Without my mom, I would literally not be here, so I am eternally grateful to my mom for everything she’s done for me, and for instilling in me all the qualities I appreciate the most about myself- my resilience, work ethic, and ability to think independently. In hopes of giving me a brighter future, my mom dropped everything she knew from her life in Hong Kong to move us to New York, where she did not speak the language and had to turn her life upside down to adapt. Any time I face a hardship, I just have to think about my mom and everything she was able to do for me with the few resources she had to encourage myself to go back to the drawing board and keep going.
You are a person of great influence and doing some great things for the world! If you could inspire a movement that would bring the greatest amount of good to the greatest amount of people, what would that be? You never know what your idea can trigger. :-)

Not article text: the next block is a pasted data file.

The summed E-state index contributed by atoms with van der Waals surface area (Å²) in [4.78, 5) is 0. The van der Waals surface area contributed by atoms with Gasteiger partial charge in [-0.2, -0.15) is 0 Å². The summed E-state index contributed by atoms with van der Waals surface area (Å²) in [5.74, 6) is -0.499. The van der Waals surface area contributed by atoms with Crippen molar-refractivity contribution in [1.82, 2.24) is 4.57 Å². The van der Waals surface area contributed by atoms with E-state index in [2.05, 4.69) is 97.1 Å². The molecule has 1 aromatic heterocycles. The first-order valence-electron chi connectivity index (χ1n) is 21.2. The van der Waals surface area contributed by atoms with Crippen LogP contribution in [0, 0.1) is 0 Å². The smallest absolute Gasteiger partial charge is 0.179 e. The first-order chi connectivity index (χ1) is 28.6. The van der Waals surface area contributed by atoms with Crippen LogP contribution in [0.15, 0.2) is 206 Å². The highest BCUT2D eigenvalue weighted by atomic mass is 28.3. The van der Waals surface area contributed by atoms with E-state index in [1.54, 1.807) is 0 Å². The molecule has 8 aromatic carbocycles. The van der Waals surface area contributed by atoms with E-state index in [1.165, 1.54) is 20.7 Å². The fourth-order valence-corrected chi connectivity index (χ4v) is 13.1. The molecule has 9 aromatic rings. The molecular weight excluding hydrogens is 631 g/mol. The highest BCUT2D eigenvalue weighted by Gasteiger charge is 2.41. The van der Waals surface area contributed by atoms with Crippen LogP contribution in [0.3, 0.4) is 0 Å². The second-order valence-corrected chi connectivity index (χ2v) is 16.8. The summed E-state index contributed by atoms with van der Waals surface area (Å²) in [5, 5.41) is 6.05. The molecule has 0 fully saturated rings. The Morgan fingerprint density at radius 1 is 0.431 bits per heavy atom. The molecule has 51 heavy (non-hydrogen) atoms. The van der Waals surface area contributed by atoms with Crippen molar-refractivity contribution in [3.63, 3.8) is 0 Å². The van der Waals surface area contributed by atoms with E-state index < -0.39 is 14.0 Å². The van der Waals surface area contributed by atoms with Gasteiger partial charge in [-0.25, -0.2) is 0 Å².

I believe this world would be a much better and happier place if we could spread compassion- not just for fellow human beings, but for all forms of life. We all have our own problems and issues to deal with, but this doesn’t give us a license to be rude and unkind to others. I find it much more helpful and productive to interpret the actions of others as a reflection of themselves instead of projecting their actions to be about me. For example, the internet is full of angry people who hide behind the anonymity of a screen name. Instead of engaging them in an escalating war of words, I just wish them a good day. I imagine that people with a lot of hatred inside have a lot of issues to deal with, so I don’t need to add more negativity to their life. I am lucky that I can simply turn off the screen and focus my attention on my loving family- it’s important to remember that not everyone has that in their life, so the lucky ones should spread love and good vibes. Similarly, I believe in having compassion for animals and respecting their natural habitats. I believe humans should be sharing the world with all the other life forms, not taking it over. Plastics are man-made materials that have no place in the ocean, inside the stomachs of unsuspecting sea animals, and we need to consider how our actions affect the lives of others, with a goal of minimizing negative impacts and maximizing positivity.